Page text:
Tales of Desert Altitude

If you’ve seen some of my pictures on facebook, you may have noticed that I live in a desert.

A very hot desert in the summer (it’s cooling off now but was still about 95 degrees F for the average high when I got here) and a very cold desert in the winter (I have heard it could get as low as -30 F!).

The reason it gets hot and cold like this is because of the altitude. The park sits at about 5,000 feet on average, and that’s about a 3,500 feet difference than what I’m used to at home.

Needless to say, after about a week, I am feeling kind of sick.

I’m very not used to 9 percent humidity. This time of year at home they are at about 50 percent, and upwards to 90-100 before it rains. At night it gets up there too because their dew point is so high right now. But here, in the daytime, the humidity so far has sat around 10 percent. That’s a desert. And that is hurting my body and destroying my hope for good blood sugars a week or two into my stay here.


I’ve stopped drinking anything besides water. Today I woke up with a stomach ache and absentmindedly brewed some coffee. Uhm, not happening. I can’t even fathom choking down cereal right now. And I was hydrated before I went to sleep. My body won’t be ready for food until about 9am, probably. And it’s making it really hard for me to stay out of the 200’s, and when I come down I come down hard. I’ve gone though one giant bag of skittles and am about to finish off a smaller one, and the only complex carbs I have left are a few crackers and some bread. Needless to say, lows are not my friend, especially while trying to give a guided tour to a group of 80 people.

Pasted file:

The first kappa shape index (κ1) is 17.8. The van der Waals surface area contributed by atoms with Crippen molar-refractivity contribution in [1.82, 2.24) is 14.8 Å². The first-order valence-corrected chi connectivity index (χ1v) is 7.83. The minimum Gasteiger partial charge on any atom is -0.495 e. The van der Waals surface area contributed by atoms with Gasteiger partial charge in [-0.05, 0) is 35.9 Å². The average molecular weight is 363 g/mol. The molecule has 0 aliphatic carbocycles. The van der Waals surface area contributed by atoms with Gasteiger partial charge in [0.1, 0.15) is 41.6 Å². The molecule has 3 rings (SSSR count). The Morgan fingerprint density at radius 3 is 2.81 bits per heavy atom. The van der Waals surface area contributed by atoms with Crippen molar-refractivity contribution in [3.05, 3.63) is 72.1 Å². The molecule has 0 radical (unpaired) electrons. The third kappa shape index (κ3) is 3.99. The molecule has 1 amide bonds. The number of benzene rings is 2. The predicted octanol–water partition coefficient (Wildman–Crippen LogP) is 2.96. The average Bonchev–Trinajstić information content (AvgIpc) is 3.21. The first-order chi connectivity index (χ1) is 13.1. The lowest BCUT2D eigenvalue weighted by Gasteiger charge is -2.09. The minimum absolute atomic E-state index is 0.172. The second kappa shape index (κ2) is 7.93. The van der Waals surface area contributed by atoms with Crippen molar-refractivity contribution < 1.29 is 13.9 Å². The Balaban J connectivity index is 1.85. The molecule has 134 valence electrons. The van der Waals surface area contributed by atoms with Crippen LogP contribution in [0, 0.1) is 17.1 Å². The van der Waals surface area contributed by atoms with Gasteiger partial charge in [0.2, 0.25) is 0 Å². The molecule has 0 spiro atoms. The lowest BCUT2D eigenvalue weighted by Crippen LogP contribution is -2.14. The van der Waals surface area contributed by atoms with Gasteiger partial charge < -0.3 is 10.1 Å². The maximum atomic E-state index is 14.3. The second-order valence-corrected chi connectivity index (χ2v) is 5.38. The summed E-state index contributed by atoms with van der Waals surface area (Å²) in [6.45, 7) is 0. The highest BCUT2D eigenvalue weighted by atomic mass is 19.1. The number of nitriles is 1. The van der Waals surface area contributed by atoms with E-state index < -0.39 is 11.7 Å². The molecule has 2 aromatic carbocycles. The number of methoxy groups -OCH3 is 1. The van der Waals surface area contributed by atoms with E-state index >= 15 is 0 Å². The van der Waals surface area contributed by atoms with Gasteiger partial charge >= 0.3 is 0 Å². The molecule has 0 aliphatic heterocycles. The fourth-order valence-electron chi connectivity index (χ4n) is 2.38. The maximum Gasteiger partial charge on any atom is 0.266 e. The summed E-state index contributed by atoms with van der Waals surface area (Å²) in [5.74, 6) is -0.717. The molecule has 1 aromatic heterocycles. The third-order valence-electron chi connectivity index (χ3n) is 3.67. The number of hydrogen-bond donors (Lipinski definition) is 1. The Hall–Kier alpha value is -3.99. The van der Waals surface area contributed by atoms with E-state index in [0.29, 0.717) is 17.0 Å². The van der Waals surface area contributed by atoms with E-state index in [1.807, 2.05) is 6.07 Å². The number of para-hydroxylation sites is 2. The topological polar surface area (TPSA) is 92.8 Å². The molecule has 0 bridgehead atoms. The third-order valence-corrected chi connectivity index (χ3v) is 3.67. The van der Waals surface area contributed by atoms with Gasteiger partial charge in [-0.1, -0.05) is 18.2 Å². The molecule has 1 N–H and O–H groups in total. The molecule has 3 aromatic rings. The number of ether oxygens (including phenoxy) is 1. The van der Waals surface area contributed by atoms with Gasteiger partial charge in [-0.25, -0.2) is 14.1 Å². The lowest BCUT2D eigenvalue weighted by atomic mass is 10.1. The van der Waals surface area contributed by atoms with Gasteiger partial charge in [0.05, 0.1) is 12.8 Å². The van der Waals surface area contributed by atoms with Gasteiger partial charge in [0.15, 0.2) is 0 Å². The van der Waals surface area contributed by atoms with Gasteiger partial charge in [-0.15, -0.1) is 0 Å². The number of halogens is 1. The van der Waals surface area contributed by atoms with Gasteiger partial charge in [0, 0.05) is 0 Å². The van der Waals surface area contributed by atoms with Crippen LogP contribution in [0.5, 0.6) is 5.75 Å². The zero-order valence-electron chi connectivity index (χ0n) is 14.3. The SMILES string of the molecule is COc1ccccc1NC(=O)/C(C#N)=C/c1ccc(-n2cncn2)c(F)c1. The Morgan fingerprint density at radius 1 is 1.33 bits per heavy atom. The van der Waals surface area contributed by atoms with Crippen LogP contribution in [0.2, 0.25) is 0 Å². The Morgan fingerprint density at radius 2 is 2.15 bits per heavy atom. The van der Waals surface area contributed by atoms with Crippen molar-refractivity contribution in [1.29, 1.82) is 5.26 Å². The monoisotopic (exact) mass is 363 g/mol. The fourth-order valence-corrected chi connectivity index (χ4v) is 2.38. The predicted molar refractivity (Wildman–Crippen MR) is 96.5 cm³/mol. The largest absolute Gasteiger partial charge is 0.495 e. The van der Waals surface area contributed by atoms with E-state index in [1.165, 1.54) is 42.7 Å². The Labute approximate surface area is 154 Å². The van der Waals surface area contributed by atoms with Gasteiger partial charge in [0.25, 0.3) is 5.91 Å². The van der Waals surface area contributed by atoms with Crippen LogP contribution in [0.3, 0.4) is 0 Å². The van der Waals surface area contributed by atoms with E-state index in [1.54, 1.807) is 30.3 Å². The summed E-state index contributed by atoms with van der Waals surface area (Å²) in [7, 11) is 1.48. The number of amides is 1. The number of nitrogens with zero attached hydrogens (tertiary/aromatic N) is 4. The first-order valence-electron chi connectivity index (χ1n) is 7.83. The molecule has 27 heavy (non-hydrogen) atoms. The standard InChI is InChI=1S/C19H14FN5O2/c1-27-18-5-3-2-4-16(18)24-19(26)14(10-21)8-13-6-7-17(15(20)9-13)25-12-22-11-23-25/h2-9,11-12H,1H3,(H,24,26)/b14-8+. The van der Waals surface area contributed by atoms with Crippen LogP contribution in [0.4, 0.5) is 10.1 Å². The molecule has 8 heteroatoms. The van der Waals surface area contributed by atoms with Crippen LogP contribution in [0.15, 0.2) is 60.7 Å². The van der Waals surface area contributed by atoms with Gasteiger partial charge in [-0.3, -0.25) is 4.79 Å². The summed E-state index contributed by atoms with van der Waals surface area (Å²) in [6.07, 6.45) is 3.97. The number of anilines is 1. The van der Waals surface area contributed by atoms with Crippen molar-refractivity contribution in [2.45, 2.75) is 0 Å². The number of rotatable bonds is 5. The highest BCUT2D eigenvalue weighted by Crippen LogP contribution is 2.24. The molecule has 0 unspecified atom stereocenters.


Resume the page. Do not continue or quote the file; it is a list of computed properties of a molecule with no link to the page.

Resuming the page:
I am not trying to be a downer, but this is what is happening in my life right now. It’s frustrating enough dealing with a change in altitude and temperature and humidity, but throwing diabetes and stress (I had to switch apartments about a week after I got here) makes it all the more difficult.

But it will get better. It has to get better. Our bodies adjust. They fall in to routine. Six months should give me plenty of time for that. Heck, I never have had the same schedule for more than four months since high school. So bring it on, altitude, weather, and all. I can handle it and so can my diabetes.

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